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Change Your Thoughts - Change Your Life © A.J. Mahari March 2010

Change Your Life - Change Your Thoughts Ebook by A.J. Mahari

Punishment and Revenge in BPD Ebook by A.J. Mahari © A.J. Mahari 2010

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Full Circle - Lessons For Non Borderlines Ebook by A.J. Mahari © A.J. Mahari 2007

Full Circle - Lessons For Non Borderlines Ebook by A.J. Mahari

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Quest For Self - Building Conscious Self Awareness Ebook and Audio by A.J. Mahari








BPD: Will Any Relationship Do?



Borderline's need to make honest attempts at the healthiest relationships they can create and need also to know when they aren't ready for a primary relationship. Just any relationship is not the answer to what most borderlines need.


Being in a relationship is not necessarily better than being single. Believing that any relationship is better than no relationship is a way that borderlines re-play out their pasts and an unhealthy way that they try to have their needs met for them. Many borderlines will benefit from looking at this issue of relationship and what the goal is in having one.

Often, for many with Borderline Personality Disorder (BPD), the fear of being alone, and the inability to cope with being alone means that any relationship will do.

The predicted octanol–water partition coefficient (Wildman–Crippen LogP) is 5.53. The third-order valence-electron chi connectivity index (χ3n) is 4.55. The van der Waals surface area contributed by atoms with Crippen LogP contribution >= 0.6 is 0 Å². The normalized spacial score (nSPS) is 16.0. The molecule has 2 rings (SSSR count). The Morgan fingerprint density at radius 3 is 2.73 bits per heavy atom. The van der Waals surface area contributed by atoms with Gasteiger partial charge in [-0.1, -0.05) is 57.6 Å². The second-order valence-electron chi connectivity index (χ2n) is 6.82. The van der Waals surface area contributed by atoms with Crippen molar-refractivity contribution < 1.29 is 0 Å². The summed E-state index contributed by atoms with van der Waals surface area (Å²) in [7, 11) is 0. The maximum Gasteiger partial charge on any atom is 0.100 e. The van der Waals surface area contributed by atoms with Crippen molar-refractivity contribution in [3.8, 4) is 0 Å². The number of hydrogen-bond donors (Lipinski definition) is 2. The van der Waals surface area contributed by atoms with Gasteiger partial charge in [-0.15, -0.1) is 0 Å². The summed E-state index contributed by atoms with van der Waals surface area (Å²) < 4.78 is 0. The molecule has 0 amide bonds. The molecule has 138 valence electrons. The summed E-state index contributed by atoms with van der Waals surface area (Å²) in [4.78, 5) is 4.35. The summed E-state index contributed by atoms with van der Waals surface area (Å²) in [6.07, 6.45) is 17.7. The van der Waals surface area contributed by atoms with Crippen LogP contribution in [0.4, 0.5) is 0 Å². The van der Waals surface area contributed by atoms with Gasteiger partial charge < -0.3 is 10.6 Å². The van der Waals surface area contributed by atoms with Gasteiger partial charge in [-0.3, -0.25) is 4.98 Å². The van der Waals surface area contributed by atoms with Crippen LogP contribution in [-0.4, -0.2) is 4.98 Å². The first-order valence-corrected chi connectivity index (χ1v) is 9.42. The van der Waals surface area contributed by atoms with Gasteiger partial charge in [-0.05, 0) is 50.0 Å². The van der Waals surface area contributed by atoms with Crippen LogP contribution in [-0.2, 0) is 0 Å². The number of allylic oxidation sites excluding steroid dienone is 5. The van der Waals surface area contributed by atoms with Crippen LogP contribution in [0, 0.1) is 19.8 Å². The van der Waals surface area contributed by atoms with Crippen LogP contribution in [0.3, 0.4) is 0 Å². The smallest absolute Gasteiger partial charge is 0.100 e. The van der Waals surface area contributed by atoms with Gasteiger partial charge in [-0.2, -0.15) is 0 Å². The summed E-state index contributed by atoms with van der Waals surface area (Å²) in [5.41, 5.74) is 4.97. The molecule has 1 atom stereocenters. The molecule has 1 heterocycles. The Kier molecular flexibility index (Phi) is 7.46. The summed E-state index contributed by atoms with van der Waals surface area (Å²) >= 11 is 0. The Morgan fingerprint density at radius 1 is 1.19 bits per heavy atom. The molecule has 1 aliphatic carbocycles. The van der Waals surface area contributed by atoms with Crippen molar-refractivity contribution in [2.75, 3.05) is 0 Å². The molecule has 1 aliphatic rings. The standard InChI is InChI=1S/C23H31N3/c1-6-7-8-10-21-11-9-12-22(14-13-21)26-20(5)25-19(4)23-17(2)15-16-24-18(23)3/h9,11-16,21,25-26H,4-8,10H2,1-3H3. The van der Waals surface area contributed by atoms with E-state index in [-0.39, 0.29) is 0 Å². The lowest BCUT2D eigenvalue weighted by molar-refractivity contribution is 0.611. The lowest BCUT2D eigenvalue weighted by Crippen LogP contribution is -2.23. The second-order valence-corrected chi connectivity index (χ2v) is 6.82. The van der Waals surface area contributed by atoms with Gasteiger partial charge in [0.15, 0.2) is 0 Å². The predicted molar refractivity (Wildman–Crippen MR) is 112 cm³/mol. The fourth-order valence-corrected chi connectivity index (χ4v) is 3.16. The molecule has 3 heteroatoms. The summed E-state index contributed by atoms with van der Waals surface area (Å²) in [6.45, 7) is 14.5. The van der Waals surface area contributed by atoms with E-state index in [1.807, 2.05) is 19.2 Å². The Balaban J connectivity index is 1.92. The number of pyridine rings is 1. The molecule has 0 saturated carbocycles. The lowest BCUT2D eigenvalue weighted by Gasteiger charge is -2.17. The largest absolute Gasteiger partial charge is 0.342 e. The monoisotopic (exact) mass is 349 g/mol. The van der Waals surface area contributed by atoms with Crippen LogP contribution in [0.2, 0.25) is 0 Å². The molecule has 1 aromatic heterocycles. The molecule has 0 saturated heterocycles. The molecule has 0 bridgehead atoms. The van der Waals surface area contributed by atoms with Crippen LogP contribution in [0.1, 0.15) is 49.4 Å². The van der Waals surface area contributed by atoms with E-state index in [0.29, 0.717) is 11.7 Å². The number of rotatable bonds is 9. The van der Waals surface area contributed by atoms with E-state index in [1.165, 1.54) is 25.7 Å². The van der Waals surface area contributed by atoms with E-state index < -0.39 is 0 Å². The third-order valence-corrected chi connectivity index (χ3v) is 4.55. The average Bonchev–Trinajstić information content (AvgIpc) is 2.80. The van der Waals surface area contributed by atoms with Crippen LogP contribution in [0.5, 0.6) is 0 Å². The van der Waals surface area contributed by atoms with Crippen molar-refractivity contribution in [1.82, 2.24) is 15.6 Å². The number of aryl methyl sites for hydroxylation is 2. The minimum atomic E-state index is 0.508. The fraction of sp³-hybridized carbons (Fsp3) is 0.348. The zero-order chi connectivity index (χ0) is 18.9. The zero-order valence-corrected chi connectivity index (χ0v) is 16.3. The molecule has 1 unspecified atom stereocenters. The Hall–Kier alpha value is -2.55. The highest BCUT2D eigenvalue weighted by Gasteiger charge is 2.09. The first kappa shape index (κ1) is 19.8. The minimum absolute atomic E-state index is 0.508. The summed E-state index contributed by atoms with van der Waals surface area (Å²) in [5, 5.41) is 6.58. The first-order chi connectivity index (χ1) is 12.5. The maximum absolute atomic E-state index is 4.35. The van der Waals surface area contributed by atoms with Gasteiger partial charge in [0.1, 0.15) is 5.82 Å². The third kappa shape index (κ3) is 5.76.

This can be much more problematic than helpful. Trying to have your needs met by someone else and relying upon them to make and or keep you safe is just another way of staying the same. Staying the same means continuing to be in the enormous amount of pain that most borderlines are in. If you are looking to someone else to keep you safe you have put yourself in the role of a child. The relationship that you have then is likely one of parent to child, not an equal, reciprocal, adult to adult relationship.

Being in this type of relationship (and they are often abusive relationships) is a way to continue to re-play out your past. It is a way to be re-victimized time and time again. The same is true of co-dependent relationships. Mind you any relationship in which one partner is in the parent role and the other in the child role is likely very co-dependent to begin with.

Using someone else to do for you what you need to do for yourself will only add to your pain and to your loss, in time, it will not help you to heal or to be happy.

Some people are able to work out their co-dependent issues and their borderline issues while still in a relationship. For many though this is just not practical. Sometimes being one your own is the only way that you can truly learn how to take care of yourself, meet your own needs and find and maintain your own safety.

I used to be in a place where I thought any relationship is better than no relationship. That has drastically changed in my life the healthier I've become. It was not an easy transition. It was not a transition without pain, anxiety, and fear. But, it is a tranistion that was well worth all the struggling to learn and understand that it took me. It was well worth the pain. It was part of my becoming an adult.

Do you ever just feel SO relieved when someone expresses an interest in you - when they like you? Do you stop to consider whether or not you even like them? Being liked by someone is wonderful but it cannot be fulfilling on an adult level if you do not reciprocate the same feelings for the person that likes you.